President Donald Trump rolled out the administration’s plans to allow summer E15 sales on Tuesday. But now, the Environmental Protection Agency has to implement the regulation, which could prove to be a vexing legal dilemma.
The announcement was in Trump’s signature style: big on bombast, light on specifics. It followed comments from a senior White House official on Monday detailing plans to call on EPA Acting Administrator Andrew Wheeler to begin two phases of rule making: one change to issue the Reid Vapor Pressure waiver necessary for summer E15 sales, another to bring more transparency to the Renewable Identification Number trading market.
Speaking Tuesday night in Iowa, Trump attributed his desire to act on the E15 waiver to a campaign pledge he made in the state during his run for the presidency.
“I made that promise to you during the campaign … promises made, promises kept,” he said surrounded by a venue full of supporters, many of whom were wearing green “Make Our Farmers Great Again” hats. “We are unleashing the power of E15 to fuel our country all year long. Not eight months, all year long.”
At this time, there is no firm timeline on when the EPA might begin rulemaking. A spokesperson said the agency "will follow the president's direction and proceed as expeditiously as practicable." According to a White House pool report, President Trump told reporters on Air Force One en route to Iowa that "it's all going to go very quickly."
Biofuel champions on Capitol Hill were quick to praise Trump's move. Iowa Republican Sen. Chuck Grassley cited biofuel industry estimates that led him to declare E15 “a savior for both farmers and the ethanol industry into the future.”
“Today’s announcement will be welcome news to farmers throughout the Midwest and Great Plains,” Sen. John Thune, R-S.D., said in a statement. “Since year-round E15 sales would naturally help lower fuel prices, this also means consumers across the country will have more affordable choices at the pump, in addition to reinforcing American energy dominance.”
The effort to address RINs – the credits used to measure compliance with the Renewable Fuel Standard – is seen as an olive branch to refiners in exchange for the E15 waiver. But that won’t stop the likely legal challenge the waiver will face.
“The President has promised to broker a deal to reform the RFS that works for all stakeholders. This isn’t it,” Chet Thompson, president and CEO of the American Fuel and Petrochemical Manufacturers, said in a statement. He urged Wheeler to “abandon this ill-conceived idea.”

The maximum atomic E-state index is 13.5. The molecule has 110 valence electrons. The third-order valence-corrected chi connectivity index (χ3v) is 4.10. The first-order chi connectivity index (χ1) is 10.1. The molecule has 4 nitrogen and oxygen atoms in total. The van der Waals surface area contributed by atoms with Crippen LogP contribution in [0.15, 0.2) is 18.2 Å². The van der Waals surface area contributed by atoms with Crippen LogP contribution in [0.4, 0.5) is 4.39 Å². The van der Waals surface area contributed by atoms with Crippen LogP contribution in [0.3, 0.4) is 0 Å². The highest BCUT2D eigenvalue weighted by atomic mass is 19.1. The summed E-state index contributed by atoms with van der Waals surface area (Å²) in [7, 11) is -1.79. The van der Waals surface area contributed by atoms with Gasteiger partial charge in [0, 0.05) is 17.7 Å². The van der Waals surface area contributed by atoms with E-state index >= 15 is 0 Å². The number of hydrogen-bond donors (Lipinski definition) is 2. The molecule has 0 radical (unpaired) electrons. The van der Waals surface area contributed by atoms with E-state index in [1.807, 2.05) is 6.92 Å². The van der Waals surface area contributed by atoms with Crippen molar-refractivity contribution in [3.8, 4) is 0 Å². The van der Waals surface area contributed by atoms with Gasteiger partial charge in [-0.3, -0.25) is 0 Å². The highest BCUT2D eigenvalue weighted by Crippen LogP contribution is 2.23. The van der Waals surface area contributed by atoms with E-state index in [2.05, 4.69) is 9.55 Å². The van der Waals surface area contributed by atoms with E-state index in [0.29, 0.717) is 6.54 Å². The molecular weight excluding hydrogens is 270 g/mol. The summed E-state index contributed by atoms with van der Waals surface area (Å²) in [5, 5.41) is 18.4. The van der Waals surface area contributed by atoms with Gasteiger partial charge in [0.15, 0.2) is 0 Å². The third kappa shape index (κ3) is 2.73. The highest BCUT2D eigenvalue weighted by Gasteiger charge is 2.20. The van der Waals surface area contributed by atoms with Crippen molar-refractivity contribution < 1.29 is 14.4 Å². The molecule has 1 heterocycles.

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Mike Sommers, CEO of the American Petroleum Institute, offered additional legal foreshadowing.
“EPA has previously stated that it does not have the legal authority to grant the E15 waiver, and we agree with that assessment,” Sommers said. “The industry plans to aggressively pursue all available legal remedies against this waiver.”
The looming legal uncertainty could be addressed through EPA’s rule making process, biofuel groups hope. They are now calling on EPA to “publish a legally-defensible approach” – as American Coalition for Ethanol CEO Brian Jennings put it. How the EPA could best go about avoiding legal troubles remains to be seen.
“Hopefully, they will come forward with the best possible rule that’s the most defensible,” a biofuel industry source said. Emily Skor, CEO of Growth Energy, said the organization has offered advice to EPA as to how to approach the legality issue, but is trying not to be too prescriptive.
“They know that there’s going to be scrutiny. There’s scrutiny on all the rules coming out,” she said, also noting that EPA could take comment on multiple different pathways to the RVP waiver or just one. “Once we see a rule we’ll be able to comment more substantively.”
Opposition also poured in from the small engine community concerned about more widespread E15 sales leading to engine issues in their products. For instance, the EPA does not allow E15 use in boats, and Nicole Vasilaros with the National Marine Manufacturers Association said in an interview with Agri-Pulse that more needs to be done than just the RVP waiver.
“If we’re going to be moving in a direction of higher and higher ethanol, then a lot has to change, not just allowing more ethanol out there,” she said. “The way the EPA certifies their engines also has to change.”
Vasilaros said consumer education will also be necessary, especially if more E15 is going to hit the markets during prime boating months.
“The average consumer is going up to the retail gas station, they’re looking at price and they’re not paying a lot of attention,” she said. “The labeling that’s there is very minimal and it’s probably not going to grab that consumer's attention.”
There’s also the legitimate question as to whether or not the E15 announcement will be the “savior” as it’s been sold by pro-ethanol groups and lawmakers. Most of the gasoline sold in the United States is an E10 blend. While it’s difficult to predict how many stations and consumers will switch to E15 should it become more widely available as a result of this announcement, University of Illinois economist Scott Irwin said, in the short term, the E15 waiver is “much ado about nothing.”
“Put it this way: That announcement will not change my corn (supply and demand) balance sheet by one decimal point,” he said.
So why go through the process of ordering a legally vulnerable policy change with a debatable impact? The answer might boil down to executive prerogative.
“The president has long thought that this was a good idea,” a senior White House official told reporters on Monday. “If there are challenges, we’re confident with our position, but we understand that’s a possibility.”
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